The Winterling will be helmed by the Court’s artistic director, Ian Rickson, and after a week of previews it will open March 9, running until April 8.
Rickson, who was due to direct Cloud Nine, also directed Butterworth’s previous Royal Court offerings, Mojo and The Night Heron, which premiered in 1995 and 2002, respectively.
Casting has yet to be announced for The Winterling, which is set in rural Devon, South West England. The five-hander centers on a man waiting in a barn for two other men from London to complete some unfinished business.
The Court’s spokesman described the play as having the same sense of menace as Mojo, Butterworth’s stage debut.
The Royal Court has been on the lookout for a play to fill the gap in its 50th anniversary season since Caryl Churchill withdrew the rights to Cloud Nine on the grounds that she did not want to be distracted from writing her latest play. But there has been speculation that Churchill was unhappy at the inclusion of the season’s most high profile contributor, Tom Stoppard, whose new play Rock ‘N’ Roll, which is to be directed by Trevor Nunn, opens at the Royal Court in June 2006.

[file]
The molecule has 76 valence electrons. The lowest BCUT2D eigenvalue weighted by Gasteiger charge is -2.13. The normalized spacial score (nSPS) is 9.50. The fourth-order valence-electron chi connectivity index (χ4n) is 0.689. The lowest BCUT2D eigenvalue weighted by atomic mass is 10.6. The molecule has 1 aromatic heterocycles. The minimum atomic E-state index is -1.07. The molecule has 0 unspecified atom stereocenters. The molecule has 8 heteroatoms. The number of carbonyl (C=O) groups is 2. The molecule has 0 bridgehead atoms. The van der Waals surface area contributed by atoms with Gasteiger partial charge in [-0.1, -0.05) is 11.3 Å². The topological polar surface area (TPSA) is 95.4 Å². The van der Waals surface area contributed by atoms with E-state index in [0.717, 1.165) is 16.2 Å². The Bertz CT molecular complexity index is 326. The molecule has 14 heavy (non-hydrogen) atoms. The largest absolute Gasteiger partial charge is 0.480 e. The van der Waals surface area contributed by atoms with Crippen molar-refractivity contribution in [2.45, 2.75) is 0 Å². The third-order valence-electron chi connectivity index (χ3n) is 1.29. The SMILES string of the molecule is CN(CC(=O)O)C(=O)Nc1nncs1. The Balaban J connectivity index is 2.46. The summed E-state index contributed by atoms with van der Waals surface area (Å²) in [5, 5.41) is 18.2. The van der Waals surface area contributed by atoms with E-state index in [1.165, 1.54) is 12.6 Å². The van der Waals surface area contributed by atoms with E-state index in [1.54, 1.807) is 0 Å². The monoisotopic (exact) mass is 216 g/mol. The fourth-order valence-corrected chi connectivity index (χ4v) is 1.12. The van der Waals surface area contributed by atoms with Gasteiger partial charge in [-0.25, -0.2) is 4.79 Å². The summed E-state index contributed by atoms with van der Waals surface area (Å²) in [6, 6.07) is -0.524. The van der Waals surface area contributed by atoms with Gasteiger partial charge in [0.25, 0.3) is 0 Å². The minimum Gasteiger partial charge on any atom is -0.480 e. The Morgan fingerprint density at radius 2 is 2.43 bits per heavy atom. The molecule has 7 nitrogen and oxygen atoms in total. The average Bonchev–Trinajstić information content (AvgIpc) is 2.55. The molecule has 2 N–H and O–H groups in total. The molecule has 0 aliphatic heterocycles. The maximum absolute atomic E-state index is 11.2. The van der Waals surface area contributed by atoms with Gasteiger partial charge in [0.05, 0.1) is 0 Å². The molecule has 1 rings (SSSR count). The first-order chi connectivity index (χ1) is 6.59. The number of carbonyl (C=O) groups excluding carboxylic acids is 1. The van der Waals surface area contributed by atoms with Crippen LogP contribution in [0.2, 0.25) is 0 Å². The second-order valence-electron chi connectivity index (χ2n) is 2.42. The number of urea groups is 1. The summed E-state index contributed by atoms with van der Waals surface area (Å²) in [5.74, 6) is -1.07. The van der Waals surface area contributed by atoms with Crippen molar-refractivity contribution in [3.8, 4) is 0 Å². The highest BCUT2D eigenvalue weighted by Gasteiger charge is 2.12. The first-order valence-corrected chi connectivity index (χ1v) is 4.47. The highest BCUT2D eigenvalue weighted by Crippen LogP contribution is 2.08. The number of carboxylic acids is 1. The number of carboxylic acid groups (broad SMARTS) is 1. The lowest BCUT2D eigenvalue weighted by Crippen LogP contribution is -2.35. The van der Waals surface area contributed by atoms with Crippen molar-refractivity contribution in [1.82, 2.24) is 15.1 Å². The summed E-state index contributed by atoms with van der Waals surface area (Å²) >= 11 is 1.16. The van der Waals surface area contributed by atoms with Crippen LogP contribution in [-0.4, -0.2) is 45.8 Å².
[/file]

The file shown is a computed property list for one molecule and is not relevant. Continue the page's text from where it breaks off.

The rumors increased last month when William Gaskill, who was artistic director of the Royal Court from 1965-1972, withdrew his "Ulysses" play Sirens from the 50th anniversary celebrations. Gaskill made plain his motives. “Stoppard and Nunn have no connection to the Royal Court, but they obviously feel they have a right to do a play there,” the Royal Court veteran is reported to have said last December.“The Royal court should steer a different course from the big battleships.”
The LAMDA student production of Churchill’s 1982 play Top Girls, also part of the Royal Court’s 50th anniversary program, remains unaffected.